Monday, March 14, 2016

Let states manage, not sell

By Jim Gerber

At a Feb. 24 House of Appropriations Committee meeting on the Forest Service budget, Congressman Tom Cole, R-OK suggested there might be some merit to selling off the federal public lands. Idaho Congressman Mike Simpson pointed out that the people of Idaho love their public lands because they use them for a wide variety of uses. They would not like to see them auctioned off.

There is a better solution then to sell off federal lands. Idaho Congressman Raul Labrador has a bill that would create experimental areas of 200,000 to 400,000 acres in several states to see if state management of the federal lands is feasible. Labrador’s bill could be worded to prevent the states from selling off the federal public lands.

Selling off the public lands is not the main issue however. The bigger issue is that the federal lands are being mismanaged by the federal agencies to the extent we are in danger of losing their sustainability and biological diversity.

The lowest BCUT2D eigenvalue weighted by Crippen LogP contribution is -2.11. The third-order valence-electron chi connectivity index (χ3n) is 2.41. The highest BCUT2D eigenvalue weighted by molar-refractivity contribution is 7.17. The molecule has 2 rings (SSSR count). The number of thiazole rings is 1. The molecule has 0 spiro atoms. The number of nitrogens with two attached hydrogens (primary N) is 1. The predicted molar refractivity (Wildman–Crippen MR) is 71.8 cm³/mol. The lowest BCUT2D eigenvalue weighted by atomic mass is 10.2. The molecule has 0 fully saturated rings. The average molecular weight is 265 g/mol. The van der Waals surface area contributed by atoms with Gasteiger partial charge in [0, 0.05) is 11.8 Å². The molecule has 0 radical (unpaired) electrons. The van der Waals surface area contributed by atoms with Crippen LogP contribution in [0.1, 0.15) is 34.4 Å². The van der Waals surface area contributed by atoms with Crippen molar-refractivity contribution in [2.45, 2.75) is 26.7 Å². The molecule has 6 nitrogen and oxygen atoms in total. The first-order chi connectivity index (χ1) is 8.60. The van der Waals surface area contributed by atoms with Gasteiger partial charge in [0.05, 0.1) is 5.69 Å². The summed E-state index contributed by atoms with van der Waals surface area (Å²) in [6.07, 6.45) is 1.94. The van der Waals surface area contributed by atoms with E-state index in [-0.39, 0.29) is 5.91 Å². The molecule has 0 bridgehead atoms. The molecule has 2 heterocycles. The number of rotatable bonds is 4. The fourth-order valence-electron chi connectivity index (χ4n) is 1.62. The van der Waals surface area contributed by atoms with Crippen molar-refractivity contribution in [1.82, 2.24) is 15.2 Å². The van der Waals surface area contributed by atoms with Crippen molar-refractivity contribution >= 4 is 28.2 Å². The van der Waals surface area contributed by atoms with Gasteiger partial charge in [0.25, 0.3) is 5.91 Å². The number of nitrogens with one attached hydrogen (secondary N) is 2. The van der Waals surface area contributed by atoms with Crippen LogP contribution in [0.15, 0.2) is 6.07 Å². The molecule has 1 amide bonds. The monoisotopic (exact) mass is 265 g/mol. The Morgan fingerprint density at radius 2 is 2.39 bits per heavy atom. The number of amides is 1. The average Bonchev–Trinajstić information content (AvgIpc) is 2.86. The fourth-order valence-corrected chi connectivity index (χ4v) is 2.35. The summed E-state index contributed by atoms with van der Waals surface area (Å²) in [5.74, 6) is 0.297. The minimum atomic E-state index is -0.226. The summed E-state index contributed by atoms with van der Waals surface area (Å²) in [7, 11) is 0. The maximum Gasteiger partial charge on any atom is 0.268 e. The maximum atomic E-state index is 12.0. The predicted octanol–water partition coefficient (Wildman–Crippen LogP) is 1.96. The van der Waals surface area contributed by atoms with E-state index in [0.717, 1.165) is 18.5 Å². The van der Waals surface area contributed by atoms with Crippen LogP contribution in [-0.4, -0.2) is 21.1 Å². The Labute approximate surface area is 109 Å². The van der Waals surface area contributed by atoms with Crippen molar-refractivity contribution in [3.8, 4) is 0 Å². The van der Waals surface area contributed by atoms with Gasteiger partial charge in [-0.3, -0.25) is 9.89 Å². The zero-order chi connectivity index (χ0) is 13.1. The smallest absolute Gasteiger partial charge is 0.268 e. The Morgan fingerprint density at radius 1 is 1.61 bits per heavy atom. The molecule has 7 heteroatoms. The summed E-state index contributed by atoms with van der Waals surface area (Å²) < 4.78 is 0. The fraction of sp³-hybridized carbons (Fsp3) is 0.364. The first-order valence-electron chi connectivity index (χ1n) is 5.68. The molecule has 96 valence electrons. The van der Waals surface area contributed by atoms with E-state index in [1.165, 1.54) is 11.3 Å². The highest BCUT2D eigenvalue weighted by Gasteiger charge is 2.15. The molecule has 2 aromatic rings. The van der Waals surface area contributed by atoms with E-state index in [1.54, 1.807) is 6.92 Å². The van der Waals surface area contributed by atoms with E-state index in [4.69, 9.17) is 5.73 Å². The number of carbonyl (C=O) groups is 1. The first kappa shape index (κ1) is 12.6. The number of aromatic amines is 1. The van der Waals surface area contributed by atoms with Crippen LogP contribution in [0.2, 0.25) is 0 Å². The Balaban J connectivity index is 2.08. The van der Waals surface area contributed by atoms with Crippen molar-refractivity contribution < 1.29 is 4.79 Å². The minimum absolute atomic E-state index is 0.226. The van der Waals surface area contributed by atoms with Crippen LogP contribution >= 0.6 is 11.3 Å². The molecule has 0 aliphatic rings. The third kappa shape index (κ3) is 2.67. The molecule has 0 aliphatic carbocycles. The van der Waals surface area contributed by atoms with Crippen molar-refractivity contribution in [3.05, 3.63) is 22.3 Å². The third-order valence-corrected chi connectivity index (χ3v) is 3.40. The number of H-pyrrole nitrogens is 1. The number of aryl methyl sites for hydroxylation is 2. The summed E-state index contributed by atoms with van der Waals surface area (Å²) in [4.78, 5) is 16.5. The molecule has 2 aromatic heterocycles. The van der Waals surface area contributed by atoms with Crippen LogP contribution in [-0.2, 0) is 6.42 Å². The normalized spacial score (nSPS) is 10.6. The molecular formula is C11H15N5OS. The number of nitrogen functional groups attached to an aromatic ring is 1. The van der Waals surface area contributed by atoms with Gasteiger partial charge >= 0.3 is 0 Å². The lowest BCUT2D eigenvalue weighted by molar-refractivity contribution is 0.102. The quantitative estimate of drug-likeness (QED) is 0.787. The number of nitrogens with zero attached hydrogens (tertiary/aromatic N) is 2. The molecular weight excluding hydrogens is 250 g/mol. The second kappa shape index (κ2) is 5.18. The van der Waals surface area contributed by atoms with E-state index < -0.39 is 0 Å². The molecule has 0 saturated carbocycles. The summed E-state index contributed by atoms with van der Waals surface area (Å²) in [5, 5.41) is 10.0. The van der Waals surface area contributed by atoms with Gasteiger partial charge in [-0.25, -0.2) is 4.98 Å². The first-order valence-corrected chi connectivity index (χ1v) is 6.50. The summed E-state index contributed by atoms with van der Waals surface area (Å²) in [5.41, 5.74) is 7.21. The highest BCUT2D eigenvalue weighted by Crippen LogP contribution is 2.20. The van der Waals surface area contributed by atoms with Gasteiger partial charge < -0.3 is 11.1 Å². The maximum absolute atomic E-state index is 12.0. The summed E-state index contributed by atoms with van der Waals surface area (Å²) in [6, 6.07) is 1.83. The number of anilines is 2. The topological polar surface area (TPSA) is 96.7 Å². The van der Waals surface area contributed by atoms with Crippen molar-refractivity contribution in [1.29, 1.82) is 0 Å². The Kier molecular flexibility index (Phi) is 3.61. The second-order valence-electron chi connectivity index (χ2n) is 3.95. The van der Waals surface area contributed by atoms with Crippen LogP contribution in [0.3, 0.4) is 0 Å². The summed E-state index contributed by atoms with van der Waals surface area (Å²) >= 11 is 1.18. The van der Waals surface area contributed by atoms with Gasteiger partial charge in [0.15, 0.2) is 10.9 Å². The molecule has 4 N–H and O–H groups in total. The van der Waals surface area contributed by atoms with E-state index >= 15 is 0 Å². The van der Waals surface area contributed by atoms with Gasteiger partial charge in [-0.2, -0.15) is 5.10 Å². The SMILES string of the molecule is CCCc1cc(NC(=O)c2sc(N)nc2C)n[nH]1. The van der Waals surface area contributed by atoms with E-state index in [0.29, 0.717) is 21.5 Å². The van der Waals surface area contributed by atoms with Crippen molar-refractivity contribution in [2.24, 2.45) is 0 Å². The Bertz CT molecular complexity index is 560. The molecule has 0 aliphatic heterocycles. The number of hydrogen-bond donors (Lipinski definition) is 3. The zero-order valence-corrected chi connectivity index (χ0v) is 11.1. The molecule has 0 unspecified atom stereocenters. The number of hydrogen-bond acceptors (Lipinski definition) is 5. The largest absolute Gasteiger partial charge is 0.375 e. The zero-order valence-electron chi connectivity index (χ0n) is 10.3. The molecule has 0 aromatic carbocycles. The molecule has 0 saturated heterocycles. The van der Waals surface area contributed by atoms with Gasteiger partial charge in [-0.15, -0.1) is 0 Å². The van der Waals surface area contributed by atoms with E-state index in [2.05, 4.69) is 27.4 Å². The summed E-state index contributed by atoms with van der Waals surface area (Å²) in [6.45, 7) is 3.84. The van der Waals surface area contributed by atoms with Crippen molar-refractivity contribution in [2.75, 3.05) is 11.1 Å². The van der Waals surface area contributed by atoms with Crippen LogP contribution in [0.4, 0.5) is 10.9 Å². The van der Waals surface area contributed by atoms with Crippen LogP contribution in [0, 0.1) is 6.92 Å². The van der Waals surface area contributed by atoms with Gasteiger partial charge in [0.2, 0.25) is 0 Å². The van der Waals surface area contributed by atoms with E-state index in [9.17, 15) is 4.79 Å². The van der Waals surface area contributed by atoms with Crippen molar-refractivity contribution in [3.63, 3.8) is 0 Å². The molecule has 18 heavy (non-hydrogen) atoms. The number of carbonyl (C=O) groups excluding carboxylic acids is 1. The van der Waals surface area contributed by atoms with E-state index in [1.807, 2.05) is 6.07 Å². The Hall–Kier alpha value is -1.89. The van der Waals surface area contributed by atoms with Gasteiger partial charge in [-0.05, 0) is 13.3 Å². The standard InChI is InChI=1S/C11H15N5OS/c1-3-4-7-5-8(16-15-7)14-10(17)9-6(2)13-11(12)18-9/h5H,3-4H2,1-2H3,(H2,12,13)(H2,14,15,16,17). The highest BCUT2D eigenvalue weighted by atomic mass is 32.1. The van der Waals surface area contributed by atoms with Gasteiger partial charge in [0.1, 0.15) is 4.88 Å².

As forests get older they become susceptible to insects and disease. When they die, trees fall to the ground and fuel accumulates. These dead trees feed large catastrophic fires that burn intensively as crown fires. We saw these intense fires on our televisions in the summer, accompanied by words like “unprecedented” and “catastrophic.”

U.S. Rep. Labrador’s point, I believe, is that since the federal agencies are not actively managing the public lands, let’s give the states an opportunity to try. By creating holes in the mature canopy, active forest management can create a mosaic of different species and age classes of vegetation on the landscape. The wildlife species that use those various species and age classes of vegetation will find and occupy it, and biological diversity will be maintained. We need to do little else.

Gerber is a retired Forest Service staff member and is active in natural resources organizations.

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